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The Driver and Vehicle Standards Agency (DVSA) has launched a consultation on proposed changes to improve motorcycle training and licencing.

The changes look to make sure that new motorcyclists gain the skills and knowledge they need to ride safely, while also make it fairer and treat new drivers and riders alike. Part of this will be the simplification of CBT, and faster skills-based progression to a full licence, with fewer tests.

European legislation allows Member States to introduce a training option to provide entitlement to ride larger motorcycles by progressive access, without the need to take a further test. A training option must cover the same elements as the practical test and the course must last for a minimum of 7 hours.

“We have some of the safest roads in the world and we want to make them even safer. These changes will equip learners with a wide range of experience and greater skill set which will improve safety levels on our roads,” said Transport Minister Andrew Jones.


The five-fold main proposals also target improvements in instructor training and monitoring.

The new DVSA licence proposals include:

  • updating and simplifying the content and structure of Compulsory Basic Training (CBT), including the aims of CBT and the important of equipment, on-site training, motorcycling theory, and on-road practical riding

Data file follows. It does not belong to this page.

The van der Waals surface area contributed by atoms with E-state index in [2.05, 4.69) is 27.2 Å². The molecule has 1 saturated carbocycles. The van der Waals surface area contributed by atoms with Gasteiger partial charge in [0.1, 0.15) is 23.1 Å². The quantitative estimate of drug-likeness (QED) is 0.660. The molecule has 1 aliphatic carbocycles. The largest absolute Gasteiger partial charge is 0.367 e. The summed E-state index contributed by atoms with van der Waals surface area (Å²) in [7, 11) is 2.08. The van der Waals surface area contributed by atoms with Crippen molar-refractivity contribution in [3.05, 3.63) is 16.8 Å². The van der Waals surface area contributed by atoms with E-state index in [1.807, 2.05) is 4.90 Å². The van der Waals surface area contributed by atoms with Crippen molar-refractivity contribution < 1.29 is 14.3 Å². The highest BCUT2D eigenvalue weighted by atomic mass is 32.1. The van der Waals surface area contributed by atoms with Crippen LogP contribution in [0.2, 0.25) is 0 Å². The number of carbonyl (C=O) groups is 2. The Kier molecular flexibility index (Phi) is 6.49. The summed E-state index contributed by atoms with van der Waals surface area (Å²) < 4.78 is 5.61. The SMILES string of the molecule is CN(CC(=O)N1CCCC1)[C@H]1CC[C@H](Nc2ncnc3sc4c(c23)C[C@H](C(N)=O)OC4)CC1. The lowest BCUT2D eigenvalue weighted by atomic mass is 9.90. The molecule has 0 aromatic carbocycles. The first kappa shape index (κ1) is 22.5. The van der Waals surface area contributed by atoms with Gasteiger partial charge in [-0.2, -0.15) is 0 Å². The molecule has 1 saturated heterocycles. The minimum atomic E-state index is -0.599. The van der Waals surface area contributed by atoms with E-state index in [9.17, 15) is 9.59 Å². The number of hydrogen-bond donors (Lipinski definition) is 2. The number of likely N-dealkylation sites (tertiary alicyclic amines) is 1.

• explore whether novice riders should take a theory test before or as part of their CBT, which isn’t currently a requirement
  • revoke compulsory basic training (CBT) certificates if a provisional licence holder gets 6 penalty points
  • restrict learner riders to only riding automatic motorcycles if they take their CBT on one
  • to move the administration of CBT from its current paper-based system, to a digital platform will also be explored

“We want to modernise motorcycle training so that novice riders gain the skills and knowledge they need to help them and everyone else to stay safe on our roads,” said DVSA Chief Executive, Gareth Llewellyn.

The consultation has been published on GOV.UK and you can add your voice to the proposaled changes until February 17, 2017 – it only takes a few minutes to complete the simple online form.

Karen Cole, Director of Safety and Training for the Motorcycle Industry Association, added: “We’re delighted to see DVSA has launched this consultation. We believe that the introduction of a new training course is positive and will encourage more riders to use the progressive licence route. We’re also supportive of the proposals to update the qualification arrangements for motorcycle instructors as these will help the training industry.”


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Richard Newland

By Richard Newland